XXIII.6.2 If the location of the root can be determined, plesiomorphic and apomorphic forms of traits can be distinguished directly from their distribution on the obtained tree

If we reconstruct the cladogenesis of the individual species on the basis of sharing of already-identified apomorphies, we obtain an already rooted tree, i.e. a tree that shows where the common ancestor of all the studied species was located.As a consequence, we also know the polarity and time order of the individual anagenetic changes.However, in order to determine this information on the basis of a tree created using the maximum parsimony principle, we must first find the root of the tree, i.e. the branch that connects the area of the tree containing species of the studied phylogenetic line with the rest of the tree containing members of the other phylogenetic lines. This branch depicts the common ancestor of the studied species (Fig. XXIII.7).The original tree is not rooted and the common evolutionary ancestor of all the studied species can be located at any of its sites.


Fig. XXIII.7 Rooting of a tree. A tree of three species scan be rooted in only three ways. The number of possible trees increases rapidly with an increasing number of taxa (N), where the number of rooted trees (NR) is equal to the number of unrooted trees (NU) for (N – 1) species.

The root of the tree can be found, for example, using a phenetic method.The most frequently used method, UPGMA (Unweighted Pair Group Method with Arithmetic Mean), provides rooted phenograms directly and comparison of the phenogram and the tree obtained by the maximum parsimony method frequently allows us to identify the probable location of the root.However, the method of rooting the tree using a phenogram provides reliable results only when the particular phenogram was created on the basis of mutually independent, selectively neutral traits, which were fixed in the context of all the species of the particular line at roughly the same rate.Primarily, some types of molecular biology data can fall in this category of traits.If this type of data is not available and the topology of the phenogram and the maximally parsimonious tree fail to agree, a different method must be chosen.s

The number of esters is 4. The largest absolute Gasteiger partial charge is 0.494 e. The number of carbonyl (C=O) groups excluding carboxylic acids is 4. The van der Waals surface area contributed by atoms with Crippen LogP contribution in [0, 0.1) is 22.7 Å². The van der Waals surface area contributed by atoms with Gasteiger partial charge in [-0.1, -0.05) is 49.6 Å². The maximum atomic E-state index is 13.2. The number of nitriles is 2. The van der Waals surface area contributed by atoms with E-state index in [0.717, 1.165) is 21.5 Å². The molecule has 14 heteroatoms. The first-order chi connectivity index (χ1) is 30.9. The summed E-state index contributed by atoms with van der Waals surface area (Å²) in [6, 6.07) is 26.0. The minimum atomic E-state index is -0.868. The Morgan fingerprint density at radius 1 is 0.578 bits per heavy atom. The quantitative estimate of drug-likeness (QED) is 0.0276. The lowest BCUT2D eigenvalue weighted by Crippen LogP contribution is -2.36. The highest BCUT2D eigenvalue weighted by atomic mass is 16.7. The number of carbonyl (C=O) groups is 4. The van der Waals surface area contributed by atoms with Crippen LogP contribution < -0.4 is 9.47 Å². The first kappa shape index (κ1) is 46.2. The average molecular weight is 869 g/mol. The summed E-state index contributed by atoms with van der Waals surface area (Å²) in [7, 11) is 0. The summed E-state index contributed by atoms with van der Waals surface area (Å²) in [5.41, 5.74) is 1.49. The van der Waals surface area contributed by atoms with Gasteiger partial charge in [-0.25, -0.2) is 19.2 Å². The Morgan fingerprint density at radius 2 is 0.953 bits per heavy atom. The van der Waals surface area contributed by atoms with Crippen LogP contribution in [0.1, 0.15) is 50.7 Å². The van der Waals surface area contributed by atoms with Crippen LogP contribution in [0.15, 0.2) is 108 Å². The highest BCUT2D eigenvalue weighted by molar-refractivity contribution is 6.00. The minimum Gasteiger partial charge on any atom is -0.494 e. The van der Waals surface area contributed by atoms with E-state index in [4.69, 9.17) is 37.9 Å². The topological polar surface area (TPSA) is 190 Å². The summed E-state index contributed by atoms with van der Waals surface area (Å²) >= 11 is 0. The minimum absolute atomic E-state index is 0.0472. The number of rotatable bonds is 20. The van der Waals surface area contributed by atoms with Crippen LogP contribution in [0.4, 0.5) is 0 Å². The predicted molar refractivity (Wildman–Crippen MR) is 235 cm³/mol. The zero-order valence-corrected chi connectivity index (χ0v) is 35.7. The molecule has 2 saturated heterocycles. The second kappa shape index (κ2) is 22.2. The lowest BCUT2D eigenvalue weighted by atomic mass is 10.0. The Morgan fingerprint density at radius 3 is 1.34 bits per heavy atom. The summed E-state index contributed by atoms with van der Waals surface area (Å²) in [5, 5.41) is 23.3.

In practice, a tree is most frequently rooted by also including, in the analysis, a species of which we know beforehand with certainty that it branched off from the common ancestor sooner than the other species included in the analysis branched apart.This species is called an outgroup.The root of the tree is then placed in the middle of the branch connecting the outgroup with the rest of the tree.A member of a sister phylogenetic line, i.e. a line that branched off from the closest ancestor of the common ancestor of all the observed species, generally works best as the optimum outgroup.If we are not certain which line is a sister line to the line whose cladogenesis is being studied, if the relevant data are not available or if a large amount of new features (autapomorphies) accumulated within the given sister line, the tree can be rooted using a member of some other more distant phylogenetic line or, even better, the members of several more distant lines (together in the same analysis or one after another in separate analyses).

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The classical Darwinian theory of evolution can explain the evolution of adaptive traits only in asexual organisms. The frozen plasticity theory is much more general: It can also explain the origin and evolution of adaptive traits in both asexual and sexual organisms Read more
Draft translation from: Evoluční biologie, 2. vydání (Evolutionary biology, 2nd edition), J. Flegr, Academia Prague 2009. The translation was not done by biologist, therefore any suggestion concerning proper scientific terminology and language usage are highly welcomed. You can send your comments to flegratcesnet [dot] cz. Thank you.